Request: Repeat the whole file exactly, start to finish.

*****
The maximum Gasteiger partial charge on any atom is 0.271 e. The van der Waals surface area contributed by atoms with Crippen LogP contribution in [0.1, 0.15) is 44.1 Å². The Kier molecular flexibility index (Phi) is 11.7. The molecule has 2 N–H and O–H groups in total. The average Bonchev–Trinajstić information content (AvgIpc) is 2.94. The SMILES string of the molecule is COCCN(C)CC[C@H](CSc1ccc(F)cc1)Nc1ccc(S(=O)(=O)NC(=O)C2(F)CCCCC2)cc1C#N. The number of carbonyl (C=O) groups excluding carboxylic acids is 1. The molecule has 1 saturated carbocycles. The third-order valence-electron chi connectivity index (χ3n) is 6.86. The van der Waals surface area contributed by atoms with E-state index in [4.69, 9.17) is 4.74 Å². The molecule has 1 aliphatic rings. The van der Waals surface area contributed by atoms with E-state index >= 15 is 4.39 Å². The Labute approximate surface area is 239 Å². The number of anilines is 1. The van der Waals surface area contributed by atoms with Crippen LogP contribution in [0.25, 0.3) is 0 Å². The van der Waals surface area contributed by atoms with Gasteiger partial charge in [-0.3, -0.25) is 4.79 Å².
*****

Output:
The maximum Gasteiger partial charge on any atom is 0.271 e. The van der Waals surface area contributed by atoms with Crippen LogP contribution in [0.1, 0.15) is 44.1 Å². The Kier molecular flexibility index (Phi) is 11.7. The molecule has 2 N–H and O–H groups in total. The average Bonchev–Trinajstić information content (AvgIpc) is 2.94. The SMILES string of the molecule is COCCN(C)CC[C@H](CSc1ccc(F)cc1)Nc1ccc(S(=O)(=O)NC(=O)C2(F)CCCCC2)cc1C#N. The number of carbonyl (C=O) groups excluding carboxylic acids is 1. The molecule has 1 saturated carbocycles. The third-order valence-electron chi connectivity index (χ3n) is 6.86. The van der Waals surface area contributed by atoms with E-state index in [4.69, 9.17) is 4.74 Å². The molecule has 1 aliphatic rings. The van der Waals surface area contributed by atoms with E-state index >= 15 is 4.39 Å². The Labute approximate surface area is 239 Å². The number of anilines is 1. The van der Waals surface area contributed by atoms with Crippen LogP contribution in [0.25, 0.3) is 0 Å². The van der Waals surface area contributed by atoms with Gasteiger partial charge in [-0.3, -0.25) is 4.79 Å².